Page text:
It might be hard to imagine, but there was a time in the U.S. when doctors regularly made house calls. Yes, they came to your home when you felt sick. What a luxury – no dragging yourself (or a loved one) out of bed, spending the time and energy to get to the doctor’s office or hospital, then sitting in the waiting room when what you really want is to be home in bed.
When you’re feeling lousy, getting to the doctor or hospital can seem overwhelming. When you are critically ill, elderly, or both, getting out of your home for medical care might not just be an inconvenience, it can seem downright impossible.
Unfortunately, regular house calls went by the wayside in the 1960s, when doctors worked towards economic efficiency, insurance plans became more commonplace, and the doctor-patient relationship moved from personal to more business-like.
Good news – house calls are making a comeback! It’s good for patients, and it’s good for our collective wallets.
What does the research show?
A recent study of “high risk” patients – older and with multiple co-morbidities – found that house calls could provide a better level of care for patients. The researchers found that hospitalization rates dropped significantly for those who were enrolled in a home care program, from 159/1,000 patients to 100/1,000 patients. Money was saved in the reduction of healthcare spending and hospitalizations, as the medical teams were able to better monitor high-risk patients, and improve care coordination among multiple healthcare professionals. Study lead Glenn Melnick reports that “monitoring and coordination keeps them out of the emergency room and hospitals as inpatients.”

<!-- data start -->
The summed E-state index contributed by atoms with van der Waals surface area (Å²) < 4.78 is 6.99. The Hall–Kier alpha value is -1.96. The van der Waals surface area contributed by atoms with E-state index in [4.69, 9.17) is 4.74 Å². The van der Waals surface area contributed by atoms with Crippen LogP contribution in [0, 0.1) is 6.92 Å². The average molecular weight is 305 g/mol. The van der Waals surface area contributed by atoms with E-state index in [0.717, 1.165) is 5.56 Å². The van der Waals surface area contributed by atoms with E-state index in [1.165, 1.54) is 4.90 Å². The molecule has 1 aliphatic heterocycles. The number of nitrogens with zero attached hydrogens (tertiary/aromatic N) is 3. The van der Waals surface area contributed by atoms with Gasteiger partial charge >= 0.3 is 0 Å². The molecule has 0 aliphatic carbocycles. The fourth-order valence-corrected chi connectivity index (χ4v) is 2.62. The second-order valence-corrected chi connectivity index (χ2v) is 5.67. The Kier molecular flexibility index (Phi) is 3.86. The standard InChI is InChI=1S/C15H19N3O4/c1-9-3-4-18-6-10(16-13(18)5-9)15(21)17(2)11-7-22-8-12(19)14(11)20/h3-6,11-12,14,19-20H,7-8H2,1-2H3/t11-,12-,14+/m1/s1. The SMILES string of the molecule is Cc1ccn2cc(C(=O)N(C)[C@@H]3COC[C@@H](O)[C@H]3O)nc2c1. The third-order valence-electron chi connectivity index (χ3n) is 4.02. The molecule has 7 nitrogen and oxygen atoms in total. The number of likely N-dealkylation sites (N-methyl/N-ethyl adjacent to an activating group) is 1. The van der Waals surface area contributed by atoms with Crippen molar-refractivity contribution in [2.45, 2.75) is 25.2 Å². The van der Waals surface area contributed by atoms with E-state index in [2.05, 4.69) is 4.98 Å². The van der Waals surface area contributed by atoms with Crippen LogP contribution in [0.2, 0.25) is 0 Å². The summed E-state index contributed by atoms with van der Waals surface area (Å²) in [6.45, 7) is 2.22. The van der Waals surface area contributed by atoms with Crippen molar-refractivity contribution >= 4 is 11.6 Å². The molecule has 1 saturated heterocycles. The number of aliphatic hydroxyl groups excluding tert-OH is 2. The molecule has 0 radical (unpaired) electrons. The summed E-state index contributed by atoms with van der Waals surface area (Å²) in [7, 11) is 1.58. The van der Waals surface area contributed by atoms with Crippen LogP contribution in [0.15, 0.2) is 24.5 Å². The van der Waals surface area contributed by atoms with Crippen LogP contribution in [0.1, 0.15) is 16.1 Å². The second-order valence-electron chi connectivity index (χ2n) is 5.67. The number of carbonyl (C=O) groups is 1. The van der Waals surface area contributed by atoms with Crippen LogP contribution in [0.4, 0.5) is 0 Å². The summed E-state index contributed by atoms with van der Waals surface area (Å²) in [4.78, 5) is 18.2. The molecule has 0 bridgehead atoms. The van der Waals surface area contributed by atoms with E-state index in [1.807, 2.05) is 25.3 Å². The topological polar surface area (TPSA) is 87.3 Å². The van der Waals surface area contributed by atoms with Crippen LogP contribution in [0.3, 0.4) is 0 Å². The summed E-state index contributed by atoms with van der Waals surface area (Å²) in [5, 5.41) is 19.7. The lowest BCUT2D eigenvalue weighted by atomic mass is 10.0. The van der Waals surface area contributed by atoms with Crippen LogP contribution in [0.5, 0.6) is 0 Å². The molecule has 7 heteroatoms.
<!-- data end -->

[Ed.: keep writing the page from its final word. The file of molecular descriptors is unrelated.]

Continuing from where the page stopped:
Another study of VA and Medicare patients found a 25% reduction in hospital admissions, a 36% reduction in hospital days, and a 13% reduction in combined costs for those in a home care program.
Note that these programs did not rely exclusively on doctors for home care. Participants were also visited by a variety of healthcare professionals, including nurse practitioners, nurses, physical therapists, dieticians, rehabilitation therapists, mental health providers, and/or social workers.
It’s also worth noting that the savings identified in these studies doesn’t include money that patients and families can save with home care, including a reduction in expenses such as gas and parking.
Do you have to be old and very sick to take advantage of house calls?
Although the medical world is moving towards providing more home care for those who are old and very ill, there is also movement in our new “service economy” to provide house calls to anyone who wants one.
How do you find a doctor to come to your home?
If you, or a loved one, are elderly and/or very sick, ask your doctor if he/she makes house calls, or if he/she could refer you to a practice, program or hospital that does so.
If you are just looking for a doctor to come to your home, because it is more convenient or you are away from home, you can use an app to find a doctor who will come to your home (or hotel, etc). Apps for home-based care include Heal and Pager (Pager also provides phone and video consults). Note that these services are not available in all locations, and costs may not be covered by your insurance policy. It’s also important to realize that these apps, and the care they provide, are not a substitute for emergency care. Obviously, these doctors cannot bring heavy and/or complex equipment with them, and cannot perform surgery and other procedures that require specialized expertise.